A $7 billion dam project in Chile’s Patagonia that would dam two of the world’ last remaining wild rivers gained environmental approval from the Chilean government late Monday, despite protests and a growing wave of opposition.
Police used tear gas and water cannons on demonstrators outside a city building in Coyhaique, where 11 of 12 members of the Committee on Environmental Assessment of Region XI approved the controversial project for HidroAysén.
As the country’s mining industry clamors for more energy, powerful groups have their sights set on pristine Patagonia far to the south of where the vast majority of mining operations are, the Atacama Desert region.
Five dams, two on the Baker River and three on the Pascua River, are planned for construction and operation by HidroAysén, with almost 1,200 miles of transmission lines cutting through pristine wilderness, including some of the most stunning scenery on the planet, to transport power back north to Santiago and beyond, to the mining region.
With an abundance of renewable energy potential, including continuous winds along the Pacific coast, numerous geothermal locations, and limitless sunshine in the Atacama, all eyes are on Patagonia.
Aerial view of part of Patagonia.
Robert F. Kennedy, Jr., an attorney for the National Resources Defense Council, in the US, said: “It’s the most beautiful place, I believe, on the planet. I don’t know any place like Patagonia,” the Associated Press reports.
Opponents of the project fear approval of the project will open the doors for more dams on more rivers, with more development in the region affecting forests and wilderness.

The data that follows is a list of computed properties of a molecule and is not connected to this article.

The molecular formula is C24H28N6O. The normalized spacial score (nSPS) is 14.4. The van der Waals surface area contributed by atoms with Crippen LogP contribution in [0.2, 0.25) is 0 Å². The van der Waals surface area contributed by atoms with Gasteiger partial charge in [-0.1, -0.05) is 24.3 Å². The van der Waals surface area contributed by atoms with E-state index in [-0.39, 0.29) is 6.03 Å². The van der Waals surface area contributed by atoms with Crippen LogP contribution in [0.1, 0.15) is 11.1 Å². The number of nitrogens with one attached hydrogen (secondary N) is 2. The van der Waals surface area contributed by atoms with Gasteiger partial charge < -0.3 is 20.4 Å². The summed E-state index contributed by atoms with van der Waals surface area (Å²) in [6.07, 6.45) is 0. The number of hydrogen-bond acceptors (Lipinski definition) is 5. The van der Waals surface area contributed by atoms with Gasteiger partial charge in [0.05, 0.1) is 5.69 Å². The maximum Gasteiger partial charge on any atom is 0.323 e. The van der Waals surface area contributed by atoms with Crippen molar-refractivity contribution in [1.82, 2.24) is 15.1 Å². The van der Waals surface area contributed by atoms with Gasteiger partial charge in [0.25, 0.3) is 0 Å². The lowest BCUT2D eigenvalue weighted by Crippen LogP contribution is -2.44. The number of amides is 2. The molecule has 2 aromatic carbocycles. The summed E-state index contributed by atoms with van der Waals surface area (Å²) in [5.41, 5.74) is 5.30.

Douglas Tompkins and his wife, Kris, using much of their money obtained from their Esprit, North Face, and Patagonia clothing lines, along with The Conservation Land Trust, have created Parque Pumalin, a sprawling nature reserve attracting 10,000 visitors each summer. It spans a section from the Argentine border to the Pacific Ocean, encompassing more than 700,00 acres and has been declared a Nature Sanctuary, granting the land environmental and non-developmental protection.
“The electric law in Chile is so skewed to the power companies, virtually guaranteeing inefficiencies and monopolies, that it is counterproductive to the interests of citizens and certainly counterproductive to the health of nature,” Tompkins said, AP notes.
Aysén region of Chile.
Despite these objections, supporters of the project are well connected. Maria Isabel Gonzalez, former boss of Chile’s National Energy Commission and now a lobbyist, said the benefits of HidroAisén’s project “outweigh the drawbacks, from the development perspective,” according to AP.
“This project is necessary for the country. It's not ideal that they're the same ones who already have an important percentage of the generation of the central grid — this isn't acceptable, but it's what there is,” Gonzalez added.
Located near the Baker River, the town of Tortel is heavily dependent on tourism, with more than 600 people in the community making their livelihood from it. In the region are world-class whitewater rapids, waterfalls, national parks, national reserves, the Campo de Hielo Norta and Campo de Hielo Sur, fjords, and the abundance of freshwater associated with such treasures.